[eJP note: Last October, 74 of our finest thinkers published an urgent “Statement on Jewish Vitality.” Much discussion followed both on-, and off-line. The Hornstein Jewish Professional Leadership Program even hosted a live-streamed round-table discussion. And then, or so it seems, discussion evaporated. With this post, Rabbi Schiff hopes to not just revive the discussion, but extend it further.
The “Statement on Jewish Vitality” and all the responses we published can be accessed here.]
By Rabbi Dr. Danny Schiff
Ten months ago, a diverse group of 74 Jewish thought leaders drew up a blueprint for revitalizing the Jewish future, entitled “Strategic Directions for Jewish Life: A Call to Action.” Coinciding with the second anniversary of the release of the 2013 Pew Study, the framers of “Strategic Directions” proposed that the Jewish world should respond to the challenges of Pew with a practical plan. Urgently.
And they stressed that it is not too late to make a difference – that a “healthier Jewish future” is still “achievable in our time.”
To their credit, these educators and thinkers did not merely offer general prescriptions. Indeed, they provided a succinct list of the multiple fronts on which the Jewish community “needs to advance” in order “to improve the quality of Jewish life going forward”:
- A communal mobilization campaign
- Diminished costs for day school tuition
- More emphasis upon quality supplemental schooling that extends at least seven years
- Major investment in low-cost Jewish summer camps
- Thousands of Jewish teenagers traveling to Israel
- Significant expansion of Jewish youth groups
- Congregations prioritizing their teenagers
- More outreach-oriented and pluralist rabbis, both on and off campus
- Jewish cultural events, prayer communities, and learning activities among Jewish young adults
- Retreat experiences for young couples and families
- Jewish Public Health Education aimed at parents and grandparents
- Continue and expand Birthright Israel’s numbers
They even described in concrete terms the significance of each of these items. For example, the virtue of a “Jewish Public Health Education” program lies in its potential to “underscore the value of day schools, education through the high school years, Jewish camps, Israel trips, youth groups, and attending universities with strong Jewish campus communities.”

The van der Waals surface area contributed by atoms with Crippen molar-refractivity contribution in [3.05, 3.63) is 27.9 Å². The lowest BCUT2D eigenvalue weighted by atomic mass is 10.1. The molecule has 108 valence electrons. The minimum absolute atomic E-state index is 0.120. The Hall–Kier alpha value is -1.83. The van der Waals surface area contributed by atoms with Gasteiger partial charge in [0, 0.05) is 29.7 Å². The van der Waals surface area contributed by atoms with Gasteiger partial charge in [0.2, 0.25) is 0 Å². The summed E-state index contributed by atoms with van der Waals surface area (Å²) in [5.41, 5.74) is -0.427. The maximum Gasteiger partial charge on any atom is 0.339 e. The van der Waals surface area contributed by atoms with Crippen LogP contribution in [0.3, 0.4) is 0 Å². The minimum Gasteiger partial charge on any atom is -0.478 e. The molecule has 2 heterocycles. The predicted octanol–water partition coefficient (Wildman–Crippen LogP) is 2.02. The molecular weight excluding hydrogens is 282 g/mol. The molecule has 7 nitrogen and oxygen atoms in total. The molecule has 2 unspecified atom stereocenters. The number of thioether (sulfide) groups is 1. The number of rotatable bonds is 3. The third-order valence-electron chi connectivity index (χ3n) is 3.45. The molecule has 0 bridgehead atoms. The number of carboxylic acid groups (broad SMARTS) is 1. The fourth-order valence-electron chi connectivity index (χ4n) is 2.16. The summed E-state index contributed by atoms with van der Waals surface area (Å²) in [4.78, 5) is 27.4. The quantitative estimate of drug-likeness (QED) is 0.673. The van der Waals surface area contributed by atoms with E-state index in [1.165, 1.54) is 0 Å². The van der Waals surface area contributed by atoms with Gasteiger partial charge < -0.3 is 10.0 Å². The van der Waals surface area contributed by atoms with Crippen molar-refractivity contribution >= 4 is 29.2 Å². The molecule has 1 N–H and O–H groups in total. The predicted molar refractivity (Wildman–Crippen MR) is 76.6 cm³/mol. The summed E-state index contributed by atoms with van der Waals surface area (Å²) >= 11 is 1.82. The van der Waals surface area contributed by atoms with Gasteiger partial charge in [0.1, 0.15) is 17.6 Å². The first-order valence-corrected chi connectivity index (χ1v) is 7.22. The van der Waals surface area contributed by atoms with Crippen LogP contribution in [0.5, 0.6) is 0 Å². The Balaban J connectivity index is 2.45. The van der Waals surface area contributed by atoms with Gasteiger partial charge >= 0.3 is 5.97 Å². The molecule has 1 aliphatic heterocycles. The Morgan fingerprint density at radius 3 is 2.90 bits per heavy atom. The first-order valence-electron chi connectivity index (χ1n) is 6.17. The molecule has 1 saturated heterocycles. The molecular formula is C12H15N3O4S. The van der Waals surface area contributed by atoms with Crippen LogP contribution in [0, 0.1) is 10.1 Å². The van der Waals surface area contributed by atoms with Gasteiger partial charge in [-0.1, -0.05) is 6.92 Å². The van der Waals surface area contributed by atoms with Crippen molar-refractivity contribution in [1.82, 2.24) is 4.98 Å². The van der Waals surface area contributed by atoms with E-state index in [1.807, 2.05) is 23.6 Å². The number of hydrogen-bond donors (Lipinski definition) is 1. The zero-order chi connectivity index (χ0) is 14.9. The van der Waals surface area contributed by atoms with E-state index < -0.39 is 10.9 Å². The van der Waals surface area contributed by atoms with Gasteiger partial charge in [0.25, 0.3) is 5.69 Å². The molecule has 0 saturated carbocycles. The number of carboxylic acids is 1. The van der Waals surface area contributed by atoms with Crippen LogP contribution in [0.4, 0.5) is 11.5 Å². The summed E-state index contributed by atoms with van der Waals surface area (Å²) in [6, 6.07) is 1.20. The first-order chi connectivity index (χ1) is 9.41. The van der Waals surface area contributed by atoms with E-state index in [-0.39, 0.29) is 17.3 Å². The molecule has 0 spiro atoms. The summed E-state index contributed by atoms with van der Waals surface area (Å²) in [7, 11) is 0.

There can be no question that “Strategic Directions” is a far-reaching plan. And a worthy one.
Something, however, is missing:
The Jewish home.
The list is filled with groups and experiences, schools, programs, and trips. All are important. But, without exception, they are run by institutions. The list centers the Jewish revitalization effort wholly around institutional endeavors. Even when addressing parents and grandparents directly, the authors’ stated goal is to expand commitment to institutions. “Strategic Directions” demonstrates just how fully institutionalized Jewish life has become: Got a Jewish challenge? There’s an institution for that…
Every item on the list invites Jews to leave the Jewish home behind and to encounter Judaism in an organized or programmatic setting that has the capacity to deliver Jewish content in a professional, polished context. Some of the proposals are innovative; some are tried and true. None hint that they might somehow directly seek to enhance the domestic milieu.
Is this the optimum strategy?
When primary encounters with Judaism happen outside the home, they are no longer connected to what our parents model as being truly significant and they are detached from the most impactful cocoon of all, where our life patterns are shaped. There can be little doubt that the priorities to which our parents commit themselves in the private domain are pivotal in signaling what they truly value, and have an enduring impact that is powerful.